Flying Isn’t What It Used To Be
I remember my first passenger flight in 1959, from Cleveland to West Palm Beach via Jacksonville. It was like a special privilege. Other kids in the neighborhood expressed jealousy. It was only a prop plane, but we were to be served a special meal enroute with china and silverware.
Half a century later, I hesitate to fly any American carriers, mainly because the majority of passengers are American citizens; and I have lost my faith in my fellow Americans. I would rather take a European, Canadian, or Latin American carrier because the people on board are more likely to be better behaved.
Most of the fights that break out are related to the wearing of masks by rabid Trumpites who in their minds (such as they are) think that Covid-19 is fake news. People have to risk sickening and dying because of such asininity?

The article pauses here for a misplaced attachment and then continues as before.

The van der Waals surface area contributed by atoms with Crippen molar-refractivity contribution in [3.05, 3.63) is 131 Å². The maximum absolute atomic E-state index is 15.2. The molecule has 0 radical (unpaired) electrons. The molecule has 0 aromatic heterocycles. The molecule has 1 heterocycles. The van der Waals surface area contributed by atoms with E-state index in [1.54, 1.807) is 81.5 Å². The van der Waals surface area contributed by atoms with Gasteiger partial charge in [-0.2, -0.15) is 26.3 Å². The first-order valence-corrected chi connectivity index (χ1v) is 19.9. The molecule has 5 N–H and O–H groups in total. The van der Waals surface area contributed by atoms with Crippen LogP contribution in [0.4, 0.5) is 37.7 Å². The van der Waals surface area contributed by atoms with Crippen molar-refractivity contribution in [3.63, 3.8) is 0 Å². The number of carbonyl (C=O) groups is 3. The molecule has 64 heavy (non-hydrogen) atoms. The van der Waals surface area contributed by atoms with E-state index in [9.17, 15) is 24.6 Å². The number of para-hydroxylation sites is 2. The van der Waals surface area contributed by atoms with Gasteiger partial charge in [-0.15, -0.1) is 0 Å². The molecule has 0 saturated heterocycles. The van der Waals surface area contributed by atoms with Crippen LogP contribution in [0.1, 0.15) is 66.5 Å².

I like the idea of severe penalties for bad behavior on a flight. If I didn’t have to go through a thorough inspection at the airport, I would travel with a set of brass knuckles to help subdue violent passengers. Fortunately, the chances of needing them are minimal on Linea Aerea Nacional (LAN), Volaris, Air Canada, or Icelandair.
Unless American carriers take decisive action against passengers committing air rage, they will not get my business.
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